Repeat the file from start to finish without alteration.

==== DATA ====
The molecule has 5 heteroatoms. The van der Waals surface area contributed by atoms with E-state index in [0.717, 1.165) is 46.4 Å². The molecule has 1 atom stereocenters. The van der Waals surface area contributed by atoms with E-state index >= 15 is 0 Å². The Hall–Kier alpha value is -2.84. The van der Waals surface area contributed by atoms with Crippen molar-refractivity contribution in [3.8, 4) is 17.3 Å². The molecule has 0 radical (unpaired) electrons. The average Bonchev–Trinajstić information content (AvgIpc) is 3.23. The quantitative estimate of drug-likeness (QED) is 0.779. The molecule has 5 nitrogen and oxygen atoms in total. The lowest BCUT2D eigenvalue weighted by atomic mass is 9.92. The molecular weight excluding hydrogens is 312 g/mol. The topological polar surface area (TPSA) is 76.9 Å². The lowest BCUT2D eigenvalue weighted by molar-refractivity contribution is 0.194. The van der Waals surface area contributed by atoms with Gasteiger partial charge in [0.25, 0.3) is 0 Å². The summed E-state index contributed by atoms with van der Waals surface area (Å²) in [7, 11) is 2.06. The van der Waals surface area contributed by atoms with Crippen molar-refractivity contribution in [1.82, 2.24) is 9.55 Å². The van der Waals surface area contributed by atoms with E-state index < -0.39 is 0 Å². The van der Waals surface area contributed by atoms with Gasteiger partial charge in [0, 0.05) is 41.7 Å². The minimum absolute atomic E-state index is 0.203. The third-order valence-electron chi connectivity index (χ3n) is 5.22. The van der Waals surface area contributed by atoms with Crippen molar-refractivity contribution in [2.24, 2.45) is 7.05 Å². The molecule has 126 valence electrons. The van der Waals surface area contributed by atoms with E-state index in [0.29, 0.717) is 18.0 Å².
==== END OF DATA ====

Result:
The molecule has 5 heteroatoms. The van der Waals surface area contributed by atoms with E-state index in [0.717, 1.165) is 46.4 Å². The molecule has 1 atom stereocenters. The van der Waals surface area contributed by atoms with E-state index >= 15 is 0 Å². The Hall–Kier alpha value is -2.84. The van der Waals surface area contributed by atoms with Crippen molar-refractivity contribution in [3.8, 4) is 17.3 Å². The molecule has 0 radical (unpaired) electrons. The average Bonchev–Trinajstić information content (AvgIpc) is 3.23. The quantitative estimate of drug-likeness (QED) is 0.779. The molecule has 5 nitrogen and oxygen atoms in total. The lowest BCUT2D eigenvalue weighted by atomic mass is 9.92. The molecular weight excluding hydrogens is 312 g/mol. The topological polar surface area (TPSA) is 76.9 Å². The lowest BCUT2D eigenvalue weighted by molar-refractivity contribution is 0.194. The van der Waals surface area contributed by atoms with Gasteiger partial charge in [0.25, 0.3) is 0 Å². The summed E-state index contributed by atoms with van der Waals surface area (Å²) in [7, 11) is 2.06. The van der Waals surface area contributed by atoms with Crippen molar-refractivity contribution in [1.82, 2.24) is 9.55 Å². The van der Waals surface area contributed by atoms with E-state index < -0.39 is 0 Å². The van der Waals surface area contributed by atoms with Gasteiger partial charge in [0, 0.05) is 41.7 Å². The minimum absolute atomic E-state index is 0.203. The third-order valence-electron chi connectivity index (χ3n) is 5.22. The van der Waals surface area contributed by atoms with Crippen molar-refractivity contribution in [2.24, 2.45) is 7.05 Å². The molecule has 126 valence electrons. The van der Waals surface area contributed by atoms with E-state index in [0.29, 0.717) is 18.0 Å².